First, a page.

As local towns try to satisfy their affordable-housing requirements, sometimes just finding suitable land can be challenging.

Absecon’s Planning Board is in the process of locating sites to build affordable-housing units to satisfy the state’s Council on Affordable Housing requirements. State politicians have tried to overhaul or abolish the council, but it has endured through multiple court decisions.

Gov. Chris Christie sought to abolish the council last year, but a state appellate court decision in March determined that would not be permitted.

After the ruling, Absecon began to work on a plan to satisfy its requirement of 29 units to rehabilitate and add 144 units. City Administrator Terry Dolan said the process is challenging as officials try to locate sufficient land and discuss various options, including single-family and multifamily units.

“From what I can see with COAH, they give you a wide latitude to satisfy your goals,” he said. “When you have a lot of variables, you need a lot of latitude.”

Beyond finding a developer and adequate land, securing money for the project and getting the community to support it, some towns struggle with the threat of builder’s remedy lawsuits.

If a town does not have an affordable-housing plan in place, developers can file suits seeking to allow certain projects to move forward.

Attorney Jack Plackter filed such a lawsuit in March, as his client Amboy Bank has an application in front of the city’s Zoning Board to remove the senior housing designation for their property Visions at the Shore on Pitney Road and instead build 400 units for all ages — of which 60 would be affordable housing.

Plackter said the developer needs to have 340 market-rate units to be able to subsidize the 60 affordable units.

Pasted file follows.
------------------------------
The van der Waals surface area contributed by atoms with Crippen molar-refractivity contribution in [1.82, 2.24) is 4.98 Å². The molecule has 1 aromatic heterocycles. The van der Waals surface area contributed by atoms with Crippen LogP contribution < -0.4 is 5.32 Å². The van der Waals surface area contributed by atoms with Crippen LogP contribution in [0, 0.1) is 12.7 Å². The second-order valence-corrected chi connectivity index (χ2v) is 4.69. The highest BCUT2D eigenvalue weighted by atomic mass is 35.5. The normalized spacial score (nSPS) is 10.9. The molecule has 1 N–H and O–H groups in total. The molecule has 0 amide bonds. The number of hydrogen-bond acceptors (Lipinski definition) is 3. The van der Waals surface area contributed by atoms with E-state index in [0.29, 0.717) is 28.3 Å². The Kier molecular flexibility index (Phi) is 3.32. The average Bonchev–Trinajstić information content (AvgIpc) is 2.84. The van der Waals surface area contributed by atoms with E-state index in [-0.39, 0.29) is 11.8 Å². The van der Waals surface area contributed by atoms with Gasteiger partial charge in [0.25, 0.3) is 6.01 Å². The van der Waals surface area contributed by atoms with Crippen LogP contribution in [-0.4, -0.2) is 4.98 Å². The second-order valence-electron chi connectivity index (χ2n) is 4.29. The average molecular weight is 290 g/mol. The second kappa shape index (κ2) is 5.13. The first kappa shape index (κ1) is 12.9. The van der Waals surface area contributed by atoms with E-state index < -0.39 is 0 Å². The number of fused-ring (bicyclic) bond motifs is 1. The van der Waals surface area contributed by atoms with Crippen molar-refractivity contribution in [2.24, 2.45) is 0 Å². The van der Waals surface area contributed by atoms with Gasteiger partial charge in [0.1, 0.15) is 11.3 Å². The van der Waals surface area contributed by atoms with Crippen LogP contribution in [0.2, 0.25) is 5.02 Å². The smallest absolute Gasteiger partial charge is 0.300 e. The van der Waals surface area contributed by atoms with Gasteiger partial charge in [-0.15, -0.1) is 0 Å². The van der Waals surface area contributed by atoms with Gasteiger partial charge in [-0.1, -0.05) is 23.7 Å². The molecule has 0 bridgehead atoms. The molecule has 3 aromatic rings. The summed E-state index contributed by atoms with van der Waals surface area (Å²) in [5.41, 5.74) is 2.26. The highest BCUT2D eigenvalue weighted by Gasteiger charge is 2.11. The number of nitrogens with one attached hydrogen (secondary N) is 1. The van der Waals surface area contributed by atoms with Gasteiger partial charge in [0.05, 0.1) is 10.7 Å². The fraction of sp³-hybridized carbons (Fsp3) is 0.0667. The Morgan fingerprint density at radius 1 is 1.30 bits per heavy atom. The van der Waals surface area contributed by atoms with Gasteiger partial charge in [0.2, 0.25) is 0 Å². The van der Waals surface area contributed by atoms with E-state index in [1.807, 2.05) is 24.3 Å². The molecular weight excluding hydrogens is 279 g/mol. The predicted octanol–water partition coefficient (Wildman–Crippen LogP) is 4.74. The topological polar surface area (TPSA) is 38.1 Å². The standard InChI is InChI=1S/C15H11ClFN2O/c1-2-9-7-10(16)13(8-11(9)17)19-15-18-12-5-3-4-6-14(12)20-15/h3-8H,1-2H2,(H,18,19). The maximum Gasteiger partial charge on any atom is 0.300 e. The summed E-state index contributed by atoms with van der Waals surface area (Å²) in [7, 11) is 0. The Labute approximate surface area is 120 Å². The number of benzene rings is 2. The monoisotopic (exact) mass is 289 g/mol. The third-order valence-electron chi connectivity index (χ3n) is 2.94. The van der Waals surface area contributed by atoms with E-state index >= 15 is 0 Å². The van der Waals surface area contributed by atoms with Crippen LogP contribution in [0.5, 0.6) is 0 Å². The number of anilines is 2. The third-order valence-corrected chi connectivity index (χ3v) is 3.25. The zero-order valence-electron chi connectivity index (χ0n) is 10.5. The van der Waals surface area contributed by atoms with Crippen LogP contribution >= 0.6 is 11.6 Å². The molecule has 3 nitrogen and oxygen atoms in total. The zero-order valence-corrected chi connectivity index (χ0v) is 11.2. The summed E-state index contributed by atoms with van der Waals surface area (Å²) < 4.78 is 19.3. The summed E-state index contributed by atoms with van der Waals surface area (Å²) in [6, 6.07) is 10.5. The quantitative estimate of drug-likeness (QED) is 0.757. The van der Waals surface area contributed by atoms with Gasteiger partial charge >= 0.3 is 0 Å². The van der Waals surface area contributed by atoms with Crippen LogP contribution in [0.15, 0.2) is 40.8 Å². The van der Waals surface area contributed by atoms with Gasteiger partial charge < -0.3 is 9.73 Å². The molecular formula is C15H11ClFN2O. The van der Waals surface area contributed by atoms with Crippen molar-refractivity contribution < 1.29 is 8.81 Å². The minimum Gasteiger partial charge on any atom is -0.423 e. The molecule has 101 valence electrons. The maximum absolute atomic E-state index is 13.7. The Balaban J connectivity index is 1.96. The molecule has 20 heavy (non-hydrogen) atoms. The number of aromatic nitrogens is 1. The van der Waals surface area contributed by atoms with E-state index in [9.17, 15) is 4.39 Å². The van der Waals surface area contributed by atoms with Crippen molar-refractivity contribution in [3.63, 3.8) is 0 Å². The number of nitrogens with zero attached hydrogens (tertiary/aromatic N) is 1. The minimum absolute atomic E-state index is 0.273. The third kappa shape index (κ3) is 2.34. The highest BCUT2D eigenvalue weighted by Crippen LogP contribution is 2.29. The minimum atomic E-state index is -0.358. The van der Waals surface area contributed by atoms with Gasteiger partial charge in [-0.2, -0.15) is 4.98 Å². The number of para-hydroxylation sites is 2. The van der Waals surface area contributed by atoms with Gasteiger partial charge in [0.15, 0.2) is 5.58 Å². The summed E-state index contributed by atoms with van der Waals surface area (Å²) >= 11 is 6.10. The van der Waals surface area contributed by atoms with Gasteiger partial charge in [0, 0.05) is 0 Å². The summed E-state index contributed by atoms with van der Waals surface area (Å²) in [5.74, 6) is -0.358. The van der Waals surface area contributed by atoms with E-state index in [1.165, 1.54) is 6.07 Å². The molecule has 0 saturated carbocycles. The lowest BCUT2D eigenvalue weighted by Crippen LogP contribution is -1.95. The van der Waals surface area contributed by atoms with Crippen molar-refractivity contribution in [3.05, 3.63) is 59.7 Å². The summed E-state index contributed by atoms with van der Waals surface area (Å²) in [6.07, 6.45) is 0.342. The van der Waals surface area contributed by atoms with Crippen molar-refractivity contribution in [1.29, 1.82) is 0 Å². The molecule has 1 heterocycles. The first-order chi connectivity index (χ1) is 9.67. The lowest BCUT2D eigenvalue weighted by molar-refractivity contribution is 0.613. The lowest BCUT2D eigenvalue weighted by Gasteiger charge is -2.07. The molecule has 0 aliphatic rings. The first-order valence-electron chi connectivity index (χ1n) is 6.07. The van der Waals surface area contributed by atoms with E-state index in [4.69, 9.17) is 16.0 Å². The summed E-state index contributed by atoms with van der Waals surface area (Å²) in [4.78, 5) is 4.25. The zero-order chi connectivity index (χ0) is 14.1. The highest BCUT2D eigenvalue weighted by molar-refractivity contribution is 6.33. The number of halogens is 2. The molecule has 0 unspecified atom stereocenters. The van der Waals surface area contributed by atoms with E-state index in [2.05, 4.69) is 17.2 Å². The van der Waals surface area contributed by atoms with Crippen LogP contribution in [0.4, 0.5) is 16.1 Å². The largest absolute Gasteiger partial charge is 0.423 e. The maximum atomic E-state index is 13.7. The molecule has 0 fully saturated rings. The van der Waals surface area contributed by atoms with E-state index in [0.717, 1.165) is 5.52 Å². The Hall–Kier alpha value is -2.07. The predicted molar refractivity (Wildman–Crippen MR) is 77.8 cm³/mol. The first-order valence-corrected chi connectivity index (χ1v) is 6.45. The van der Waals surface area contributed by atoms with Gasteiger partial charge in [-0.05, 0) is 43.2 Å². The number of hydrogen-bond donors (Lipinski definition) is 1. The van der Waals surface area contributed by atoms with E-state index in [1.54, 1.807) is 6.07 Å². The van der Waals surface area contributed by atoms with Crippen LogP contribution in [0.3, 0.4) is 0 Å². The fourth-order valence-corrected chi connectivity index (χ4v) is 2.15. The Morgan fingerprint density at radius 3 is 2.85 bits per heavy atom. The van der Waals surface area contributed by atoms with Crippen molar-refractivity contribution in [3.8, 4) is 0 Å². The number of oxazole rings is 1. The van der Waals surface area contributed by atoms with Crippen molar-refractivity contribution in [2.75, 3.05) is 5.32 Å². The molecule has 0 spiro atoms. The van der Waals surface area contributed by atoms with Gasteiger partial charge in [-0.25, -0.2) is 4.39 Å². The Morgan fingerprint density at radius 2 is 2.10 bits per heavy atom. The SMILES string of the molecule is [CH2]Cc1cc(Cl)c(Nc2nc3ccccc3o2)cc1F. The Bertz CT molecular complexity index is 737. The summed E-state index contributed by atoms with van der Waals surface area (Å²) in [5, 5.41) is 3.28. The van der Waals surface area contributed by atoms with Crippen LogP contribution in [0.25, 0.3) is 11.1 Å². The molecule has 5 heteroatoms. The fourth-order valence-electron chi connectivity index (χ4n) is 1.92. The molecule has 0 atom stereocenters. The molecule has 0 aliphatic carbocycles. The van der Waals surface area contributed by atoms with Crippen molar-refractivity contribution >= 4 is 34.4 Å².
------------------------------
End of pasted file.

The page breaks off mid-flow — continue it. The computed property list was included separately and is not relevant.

The attorney said the city does not have adequate land for that many units and would have to “shoehorn” the properties in among single-family homes, which would not work.

It’s more compatible to build the units near multifamily complexes, he said.

The Zoning Board is scheduled to vote on Amboy’s application at its Dec. 18 meeting, and Plackter said his client will appeal the case through the courts if the ruling is not in their favor.

City Council has passed a resolution to hire an attorney to defend the lawsuit. Council has allocated $150,000 to defend it and so far has spent more than $100,000, Dolan said.

Plackter said those expenditures would not be necessary if the city had worked with Amboy on its plan.

“We are here, ready to assist you. Why would you exclude our property?” he said. “It’s not a good way to spend money. We are willing to make a reasonable deal.”

The lawsuits have forced some towns to pay closer attention to fulfilling their COAH needs and make sure they are on top of it. This year, Egg Harbor Township announced plans to designate township-owned land near the Shore Mall for 60 units. Galloway Township set aside $550,000 — about half of the money in its affordable housing trust fund — to build eight homes across the township.

“I don’t know if it’s hard (to plan for affordable housing),” said Galloway Mayor Don Purdy. “It depends on the units or if the infrastructure can handle it.”

Middle Township dealt with builder’s remedy lawsuits in previous years and now has projects in place to build 160 units in Rio Grande and Cape May Court House.

Mayor Dan Lockwood said the courts determined the township had to make a plan for affordable housing or it would be forced to accept developers’ plans.

The township worked to develop a plan over the past few years, but Lockwood said that even if the plan is done well, the township could still face lawsuits due to the ambiguity of the regulations. For example, it’s hard to determine what constitutes affordable housing due to the current economy, he said.

“It can be very complicated. COAH has a one-size-fits-all concept,” he said. “You just have to make sure there is not more affordable housing than the need or it will not benefit the community.”

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